Canadian Forest Service Publications
Response of the understory plant community to prescribed fire, screefing, grazing and logging in dry interior Douglas-fir forests of southern British Columbia. 2012. Arsenault, A.; Klenner, W. Page 3 in Proceedings, 5th International Fire Ecology and Management Congress: Uniting Research, Education and Management. December 2012, Portand Oregon, USA.
Issued by: Atlantic Forestry Centre
Catalog ID: 34658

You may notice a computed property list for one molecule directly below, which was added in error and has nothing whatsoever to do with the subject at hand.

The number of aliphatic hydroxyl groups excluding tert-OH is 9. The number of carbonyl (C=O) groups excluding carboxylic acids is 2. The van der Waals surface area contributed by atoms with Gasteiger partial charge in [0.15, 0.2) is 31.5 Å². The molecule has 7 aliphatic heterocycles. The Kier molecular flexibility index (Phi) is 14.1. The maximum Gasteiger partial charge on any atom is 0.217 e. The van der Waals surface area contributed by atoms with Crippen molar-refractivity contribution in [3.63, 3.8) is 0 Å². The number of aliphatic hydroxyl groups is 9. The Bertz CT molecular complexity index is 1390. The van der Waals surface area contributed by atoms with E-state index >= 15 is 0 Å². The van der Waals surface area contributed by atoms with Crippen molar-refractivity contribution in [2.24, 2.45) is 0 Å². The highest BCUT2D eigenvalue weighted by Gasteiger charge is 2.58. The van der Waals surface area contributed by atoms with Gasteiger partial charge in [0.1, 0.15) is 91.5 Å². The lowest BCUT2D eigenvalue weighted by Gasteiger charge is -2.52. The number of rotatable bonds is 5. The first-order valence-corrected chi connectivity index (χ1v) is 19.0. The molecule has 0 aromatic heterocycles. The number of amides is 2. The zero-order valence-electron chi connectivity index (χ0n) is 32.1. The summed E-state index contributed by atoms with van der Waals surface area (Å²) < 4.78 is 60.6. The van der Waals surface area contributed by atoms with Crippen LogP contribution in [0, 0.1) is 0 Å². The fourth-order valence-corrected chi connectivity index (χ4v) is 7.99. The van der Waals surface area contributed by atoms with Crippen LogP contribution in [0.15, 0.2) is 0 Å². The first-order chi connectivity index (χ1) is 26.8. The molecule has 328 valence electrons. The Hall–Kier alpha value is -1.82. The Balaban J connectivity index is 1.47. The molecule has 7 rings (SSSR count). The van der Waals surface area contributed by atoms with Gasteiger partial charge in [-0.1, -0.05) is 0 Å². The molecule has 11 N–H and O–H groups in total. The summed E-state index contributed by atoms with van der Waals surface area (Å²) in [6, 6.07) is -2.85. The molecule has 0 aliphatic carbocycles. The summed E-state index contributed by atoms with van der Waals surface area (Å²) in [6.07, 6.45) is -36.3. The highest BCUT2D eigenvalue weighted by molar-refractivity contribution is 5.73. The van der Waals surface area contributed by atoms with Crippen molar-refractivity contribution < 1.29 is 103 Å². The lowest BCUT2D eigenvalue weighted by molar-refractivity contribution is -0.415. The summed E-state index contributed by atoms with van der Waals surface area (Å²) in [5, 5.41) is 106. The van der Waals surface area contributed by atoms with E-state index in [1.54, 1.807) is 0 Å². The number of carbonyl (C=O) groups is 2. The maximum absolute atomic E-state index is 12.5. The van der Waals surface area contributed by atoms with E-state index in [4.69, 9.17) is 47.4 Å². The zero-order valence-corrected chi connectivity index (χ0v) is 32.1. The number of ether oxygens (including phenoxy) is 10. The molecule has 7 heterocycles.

Dry forests of British Columbia’s southern interior are considered ecosystems of conservation concern due to a long history of habitat loss and the presence of species at the northern extent of their range. A wide variety of management systems have been used to direct vegetation succession for range and timber objectives over the last century. More recently other management systems also aimed at directing succession in these forests have emerged, i.e., ecosystem restoration and fuel reduction treatments. Surprisingly, very few experiments have been done to evaluate the success, trade-offs, and costs of such treatments. The Isobel project near Kamloops, British Columbia, was initiated in 2001 to develop and assess prescrip¬tions to maintain prolonged open canopy conditions in dry Douglas-fir forests. The experiment involves three levels of harvesting removal (0% (control), 50–60% and 75–80%), three site preparation treatments site preparation treatments (no site preparation, mechanical spot screefing, prescribed fire) nested in and out of livestock exclosures. Vegetation response was monitored at 2160 1 m2 vegetation plots distributed in the 72 treatment units. Species composition generally fell into three main groups following harvest: increasers such as pinegrass (Calamagrostis rubescens); decreasers such as rattle¬snake plantain (Goodyera oblongifolia); and species such as common snowberry (Symphoricarpos albus) whose response appears to be more closely associated with site factors such as soil moisture than understory light. Few species were only associated with prescribed burns which suggest that the plant community is well adapted to a variety of disturbance agents and is not “fire dependent”. The severity and number of disturbance types which overlap are key in predicting vegetation response. These results will assist in developing tools for directing succession in dry forests to achieve a variety of objectives in sustainable and cost-effective manner.